False invoice scheme: Posing as a legitimate vendor your company works with, the scammer emails a fake bill—often closely resembling a real one. The account number might only be one digit off. Or they may ask you to pay a different bank, claiming your bank is being audited.

CEO fraud: Scammers either spoof or hack into a CEO’s email account, then email employees instructions to make a purchase or send money via wire transfer.  They might even ask an employee to purchase gift cards, then request photos of serial numbers. Gift cards don’t offer the same protections as other payment methods, like credit or debit cards – once the scammer has used up the funds, there is no getting it back. Pausing to verify urgent requests from a boss by reaching out with a trusted email address or phone number is a simple way to foil these scams.

Account compromise: Scammers use phishing or malware to get access to a finance employee’s email account, such as an accounts receivable manager. Then the scammer emails the company’s suppliers fake invoices that request payment to a fraudulent bank account.

Tips to Prevent Business Email Compromise

Follow these five best practices to stop business email compromise:

Use a secure email solution: Email apps like Office 365 automatically flag and delete suspicious emails or alert you that the sender isn’t verified. Then you can block certain senders and report emails as spam. Defender for Office 365 adds even more BEC prevention features like advanced phishing protection and suspicious forwarding detection.

Set up multifactor authentication (MFA): Make your email harder to compromise by turning on multifactor authentication, which requires a code, PIN, or fingerprint to log in as well as your password.

Teach employees to spot warning signs: Make sure everyone knows how to spot phishing links, a domain and email address mismatch, and other red flags. Simulate a BEC scam so people recognize one when it happens.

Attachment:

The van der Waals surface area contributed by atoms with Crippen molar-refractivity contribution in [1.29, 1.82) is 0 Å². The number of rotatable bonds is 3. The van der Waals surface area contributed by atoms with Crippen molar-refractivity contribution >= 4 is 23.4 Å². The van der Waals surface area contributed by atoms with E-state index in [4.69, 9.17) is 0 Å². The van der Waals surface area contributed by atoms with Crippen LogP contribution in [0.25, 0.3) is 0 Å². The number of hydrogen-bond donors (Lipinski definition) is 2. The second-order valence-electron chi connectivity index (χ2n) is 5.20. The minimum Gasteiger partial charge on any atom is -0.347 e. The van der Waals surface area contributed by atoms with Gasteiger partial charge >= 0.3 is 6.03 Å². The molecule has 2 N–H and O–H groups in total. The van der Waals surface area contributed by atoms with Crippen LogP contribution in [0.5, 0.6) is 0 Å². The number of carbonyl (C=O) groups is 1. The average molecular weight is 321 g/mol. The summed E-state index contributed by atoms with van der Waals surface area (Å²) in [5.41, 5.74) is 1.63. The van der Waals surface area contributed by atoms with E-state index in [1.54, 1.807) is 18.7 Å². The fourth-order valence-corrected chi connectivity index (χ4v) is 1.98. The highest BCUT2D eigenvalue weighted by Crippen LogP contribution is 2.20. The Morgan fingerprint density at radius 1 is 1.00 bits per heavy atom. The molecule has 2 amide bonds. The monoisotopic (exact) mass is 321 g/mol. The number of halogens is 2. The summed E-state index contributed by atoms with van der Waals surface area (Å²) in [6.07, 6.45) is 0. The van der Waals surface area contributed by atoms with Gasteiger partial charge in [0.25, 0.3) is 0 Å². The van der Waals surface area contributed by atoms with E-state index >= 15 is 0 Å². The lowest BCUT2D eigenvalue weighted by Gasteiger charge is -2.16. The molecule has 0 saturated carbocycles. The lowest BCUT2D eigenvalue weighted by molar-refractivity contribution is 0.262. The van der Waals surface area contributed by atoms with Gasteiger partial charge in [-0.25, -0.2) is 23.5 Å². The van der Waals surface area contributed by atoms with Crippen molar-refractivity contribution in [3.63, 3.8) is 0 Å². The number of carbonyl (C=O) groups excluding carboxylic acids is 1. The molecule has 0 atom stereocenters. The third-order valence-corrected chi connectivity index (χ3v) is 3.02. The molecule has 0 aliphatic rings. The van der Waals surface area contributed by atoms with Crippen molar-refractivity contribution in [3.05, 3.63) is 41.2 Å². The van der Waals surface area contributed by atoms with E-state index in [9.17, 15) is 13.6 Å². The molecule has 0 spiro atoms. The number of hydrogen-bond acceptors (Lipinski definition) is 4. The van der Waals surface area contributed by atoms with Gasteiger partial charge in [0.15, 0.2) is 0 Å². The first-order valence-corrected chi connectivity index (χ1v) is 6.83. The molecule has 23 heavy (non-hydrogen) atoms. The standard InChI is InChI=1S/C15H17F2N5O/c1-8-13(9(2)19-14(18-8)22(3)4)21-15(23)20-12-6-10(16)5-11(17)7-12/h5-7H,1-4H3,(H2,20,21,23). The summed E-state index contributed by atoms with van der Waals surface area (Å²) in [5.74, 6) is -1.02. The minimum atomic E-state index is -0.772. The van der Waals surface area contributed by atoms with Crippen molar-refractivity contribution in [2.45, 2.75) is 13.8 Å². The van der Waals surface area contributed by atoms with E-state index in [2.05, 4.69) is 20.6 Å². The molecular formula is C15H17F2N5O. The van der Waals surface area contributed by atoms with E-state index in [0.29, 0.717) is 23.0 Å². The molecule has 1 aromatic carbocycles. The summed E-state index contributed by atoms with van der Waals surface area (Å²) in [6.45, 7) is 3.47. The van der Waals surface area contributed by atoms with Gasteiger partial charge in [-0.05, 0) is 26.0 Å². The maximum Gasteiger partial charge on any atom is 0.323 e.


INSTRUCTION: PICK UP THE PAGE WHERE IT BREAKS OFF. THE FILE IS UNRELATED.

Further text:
Set security defaults: Administrators can tighten security requirements across the entire organization by requiring everyone to use MFA, challenging new or risky access with authentication and forcing password resets if info is leaked.

Use email authentication tools: Make your email harder to spoof by authenticating senders using Sender Policy Framework (SPF), DomainKeys Identified Mail (DKIM), and Domain-based Message Authentication, Reporting, and Conformance (DMARC).

Reduce your attack surface: Ensure email forwarding and use of legacy protocols like POP/IMAP is disabled at the organization level.

Adopt a secure payment platform: Consider switching from emailed invoices to a system specifically designed to authenticate payments.

If you’re organization has fallen victim to BEC, you’re not alone. Contact your local police as soon as possible. The Royal Canadian Mounted Police guidance on BEC and reporting is here.

The ever-evolving cyber threat landscape presents growing challenges to all businesses. By understanding the evolving nature of BEC and taking proactive measures, you can protect your business from these sophisticated threats. Joining forces in the fight against cybercrime is essential – it’s a collective responsibility to improve cyber resilience and ensure the safety of your business and its data. To boost your cybersecurity knowledge visit Microsoft Security 101 for free training resources.